ECONOMICS AND LAW
Learning outcomes of the course unit
The Economics & Law course examines the legal behaviours and juridical norms in the broadest context of socio-economic and political institutions to assess through social cost benefit analysis of institutional and regulatory options.
It aims at preparing lawyers to better understand how legal and institutional contexts modify incentives and affect socio-economic behaviours, as well as to assess legislations and institutions (for example within the context of international organization, such as the World Bank, IMF, EBRD, etc.).
The effectiveness of standards, laws and regulations necessarily depend on the socio-economic behaviour of citizens, influenced by the incentives created by implemented policies (e.g. their enforcement).
The course will provide an in-depth analysis of public institutions, devoting special
attention to efficiency and equity issues. Ample space will also be given to property law, contracts, corporate theory and other legal questions.
The course is not very technical in its nature and is designed to provide all the needed background information for a full understanding of the economic issues covered
In order to take the exam of Economics and Law, law students should have already pass the examins of Principles of Private Law, Principles of Roman Law, Constitutional Law and English language qualifying exam B1.
Course contents summary
1. INTRODUCTION TO LEGAL AND INSTITUTIONAL ECONOMIC ANALYSIS
2. EFFICIENCY EQUITY AND WELFARE.
3. PROPERTY LAW AND EXTERNALITY
4. LAW ENFORCEMENT
5. RISK ALLOCATION AND STRATEGIC BEHAVIOURS
6. THE ECONOMIC VALUE OF LIFE
7. INTELLECTUAL PROPERTY AND RESEARCH
8. COMPETITION AND ANTITRUST
9. CONTRACTS, INCENTIVE, REGULATION AND CORPORATE THEORY.
10. CIVIL RESPONSIBILITY AND OTHER LEGAL PROBLEMS
11. LAW AND EQUITY
FRIEDMAN - David, Law's Order: What Economics Has to Do with Law and
Why It Matters, Princeton University Press
POSNER, R.A. Economic Analysis of Law, 7th edition, Woters Kluwer, 2007; or 7th ed. 2011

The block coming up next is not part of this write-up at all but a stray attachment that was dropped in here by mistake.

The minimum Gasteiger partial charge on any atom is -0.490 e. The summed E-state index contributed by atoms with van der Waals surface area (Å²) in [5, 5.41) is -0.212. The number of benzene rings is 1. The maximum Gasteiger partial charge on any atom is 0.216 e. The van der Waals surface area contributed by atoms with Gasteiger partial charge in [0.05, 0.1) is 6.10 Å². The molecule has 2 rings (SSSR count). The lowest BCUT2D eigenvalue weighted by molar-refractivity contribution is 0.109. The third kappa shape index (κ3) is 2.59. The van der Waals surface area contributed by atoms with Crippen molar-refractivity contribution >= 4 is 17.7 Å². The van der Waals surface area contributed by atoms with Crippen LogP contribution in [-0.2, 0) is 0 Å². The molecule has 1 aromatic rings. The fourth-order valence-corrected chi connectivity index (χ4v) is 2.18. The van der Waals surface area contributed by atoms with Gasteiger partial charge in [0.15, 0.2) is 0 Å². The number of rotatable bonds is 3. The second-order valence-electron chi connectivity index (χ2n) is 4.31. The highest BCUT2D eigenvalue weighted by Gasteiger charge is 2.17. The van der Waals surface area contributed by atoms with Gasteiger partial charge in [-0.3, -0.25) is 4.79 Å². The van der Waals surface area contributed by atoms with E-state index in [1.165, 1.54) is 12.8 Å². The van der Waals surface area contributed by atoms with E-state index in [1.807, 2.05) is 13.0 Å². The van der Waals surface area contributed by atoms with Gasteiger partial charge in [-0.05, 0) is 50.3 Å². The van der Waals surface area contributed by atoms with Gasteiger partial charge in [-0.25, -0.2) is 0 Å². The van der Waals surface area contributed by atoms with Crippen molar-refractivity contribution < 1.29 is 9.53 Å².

Notes,lecture notes and other informative material on the exam will be made available during the course
Teaching activities will alternate frontal oral lessons, with active learning methods. During the lessons, focused on deepening specific issues, active participation of a group and dialogue with the entire class will be privileged. At the same time each lesson will be accompanied by correlated guided practical activities (carried out also in groups).
The study of a scolar contribution and the development of a written essay, among the ones chosen by the teacher are an integral part of the student activity. Part of these work will be analysed in class during practice hours. Students are also asked to take a look, on the internet, of what suggested by the teacher, to integrate some parts of the program.
Assessment methods and criteria
Written and oral exam (also in Italian for PS) .
The knowledge and understanding will be assessed with questions which require a short answer specifically aimed at verifying the knowledge of the concepts and principles discussed in the course.
The communication skills, the ability to apply the acquired knowledge through appropriate arguments and reflections and the autonomy of judgment will be assessed with open questions with graph, expositions and essays which require a logical and coherent articulation and integration of different notions acquired during the course.
Learning skills will be assessed on the basis of a comprehensive assessment to the different questions. The oral test may fill any gaps which eventually emerge in the written test.
Moreover, optional written and oral discussion of additional material may take place (based on the students’ demand) to gain a deeper evaluation.
The lectures cover the entire course content and are supplemented by practical exercises.
Individual help is also provided in Office Hours.